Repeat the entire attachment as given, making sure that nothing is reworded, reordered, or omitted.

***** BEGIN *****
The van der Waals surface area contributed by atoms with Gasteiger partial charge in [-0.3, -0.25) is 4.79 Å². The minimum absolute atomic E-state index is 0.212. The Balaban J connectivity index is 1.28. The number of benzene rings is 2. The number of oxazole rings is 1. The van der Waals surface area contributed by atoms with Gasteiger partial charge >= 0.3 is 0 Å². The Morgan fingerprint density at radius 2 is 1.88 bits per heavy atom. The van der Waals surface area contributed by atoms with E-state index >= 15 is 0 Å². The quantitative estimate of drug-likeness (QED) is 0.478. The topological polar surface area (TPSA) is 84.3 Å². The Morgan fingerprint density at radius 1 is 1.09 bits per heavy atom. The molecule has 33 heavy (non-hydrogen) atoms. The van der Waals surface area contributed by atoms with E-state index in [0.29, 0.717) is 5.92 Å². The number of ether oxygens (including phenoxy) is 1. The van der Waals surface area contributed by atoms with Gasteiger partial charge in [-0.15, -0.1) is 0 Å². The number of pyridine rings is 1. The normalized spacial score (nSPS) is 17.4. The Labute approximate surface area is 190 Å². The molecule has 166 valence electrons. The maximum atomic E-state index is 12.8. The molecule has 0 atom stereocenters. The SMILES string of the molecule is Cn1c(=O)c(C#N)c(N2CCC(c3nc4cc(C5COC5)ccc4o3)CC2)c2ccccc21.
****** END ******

The van der Waals surface area contributed by atoms with Gasteiger partial charge in [-0.3, -0.25) is 4.79 Å². The minimum absolute atomic E-state index is 0.212. The Balaban J connectivity index is 1.28. The number of benzene rings is 2. The number of oxazole rings is 1. The van der Waals surface area contributed by atoms with Gasteiger partial charge >= 0.3 is 0 Å². The Morgan fingerprint density at radius 2 is 1.88 bits per heavy atom. The van der Waals surface area contributed by atoms with E-state index >= 15 is 0 Å². The quantitative estimate of drug-likeness (QED) is 0.478. The topological polar surface area (TPSA) is 84.3 Å². The Morgan fingerprint density at radius 1 is 1.09 bits per heavy atom. The molecule has 33 heavy (non-hydrogen) atoms. The van der Waals surface area contributed by atoms with E-state index in [0.29, 0.717) is 5.92 Å². The number of ether oxygens (including phenoxy) is 1. The van der Waals surface area contributed by atoms with Gasteiger partial charge in [-0.15, -0.1) is 0 Å². The number of pyridine rings is 1. The normalized spacial score (nSPS) is 17.4. The Labute approximate surface area is 190 Å². The molecule has 166 valence electrons. The maximum atomic E-state index is 12.8. The molecule has 0 atom stereocenters. The SMILES string of the molecule is Cn1c(=O)c(C#N)c(N2CCC(c3nc4cc(C5COC5)ccc4o3)CC2)c2ccccc21.